It is too soon to tell whether the shots have a broad beneficial effect on patients with continuing issues, but scientists are intrigued and beginning to study the phenomenon.
Judy Dodd began struggling with long Covid symptoms last spring — shortness of breath, headaches, exhaustion. Then she got the vaccine.
After her first Pfizer-BioNTech shot in late January, she felt so physically miserable that she had to be persuaded to get the second. For three days after that one, she also felt awful. But the fourth day, everything changed.
“I woke up, and it was like, ‘Oh, what a beautiful morning,'” said Dodd, a middle school teacher who is also an actor and director. “It was like I’d been directing Sweeney Todd for months, and now I’m directing Oklahoma.”
Dodd, who continues to feel good, is among a number of people who are reporting that the post-Covid symptoms they have experienced for months have begun improving, sometimes significantly, after they got the vaccine. It is a phenomenon that doctors and scientists are watching closely, but as with much about the yearlong coronavirus pandemic, there are many uncertainties.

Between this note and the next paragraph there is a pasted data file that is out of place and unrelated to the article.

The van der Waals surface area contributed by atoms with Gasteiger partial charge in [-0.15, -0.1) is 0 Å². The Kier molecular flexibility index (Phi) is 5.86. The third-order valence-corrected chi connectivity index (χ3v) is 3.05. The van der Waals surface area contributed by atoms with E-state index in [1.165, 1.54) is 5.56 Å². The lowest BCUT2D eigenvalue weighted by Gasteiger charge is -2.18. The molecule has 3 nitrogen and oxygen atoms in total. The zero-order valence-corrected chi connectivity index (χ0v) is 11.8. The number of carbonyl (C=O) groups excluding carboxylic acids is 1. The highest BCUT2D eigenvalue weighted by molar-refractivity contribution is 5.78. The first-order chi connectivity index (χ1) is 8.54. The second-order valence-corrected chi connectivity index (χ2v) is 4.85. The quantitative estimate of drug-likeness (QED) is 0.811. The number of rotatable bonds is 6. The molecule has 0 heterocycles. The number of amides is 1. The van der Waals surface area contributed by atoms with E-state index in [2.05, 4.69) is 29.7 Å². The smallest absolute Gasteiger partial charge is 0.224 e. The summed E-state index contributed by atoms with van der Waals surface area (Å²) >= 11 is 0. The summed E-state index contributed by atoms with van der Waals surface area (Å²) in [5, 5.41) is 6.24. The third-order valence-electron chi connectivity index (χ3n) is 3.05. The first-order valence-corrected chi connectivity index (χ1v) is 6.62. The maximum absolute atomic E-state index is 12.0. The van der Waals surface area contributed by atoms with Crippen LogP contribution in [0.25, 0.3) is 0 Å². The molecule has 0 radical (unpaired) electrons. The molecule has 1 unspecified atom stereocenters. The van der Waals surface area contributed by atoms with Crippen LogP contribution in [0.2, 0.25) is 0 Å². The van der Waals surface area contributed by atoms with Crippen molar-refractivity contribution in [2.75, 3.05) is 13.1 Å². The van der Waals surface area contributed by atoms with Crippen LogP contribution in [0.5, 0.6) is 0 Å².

Scientists are only beginning to study any potential effect of vaccines on long Covid symptoms. Anecdotes run the gamut: Besides those who report feeling better after the shots, many people say they have experienced no change, and a small number say they feel worse.
Reports from doctors vary too. Dr. Daniel Griffin, an infectious disease physician at Columbia University, said about 40 per cent of the long Covid patients he has been treating cite symptom improvement after the vaccine.
“They notice, ‘Hey, over the days, I’m feeling better. The fatigue isn’t so bad. Maybe smell is coming back,'” Griffin said.
Other doctors say it is too early to know.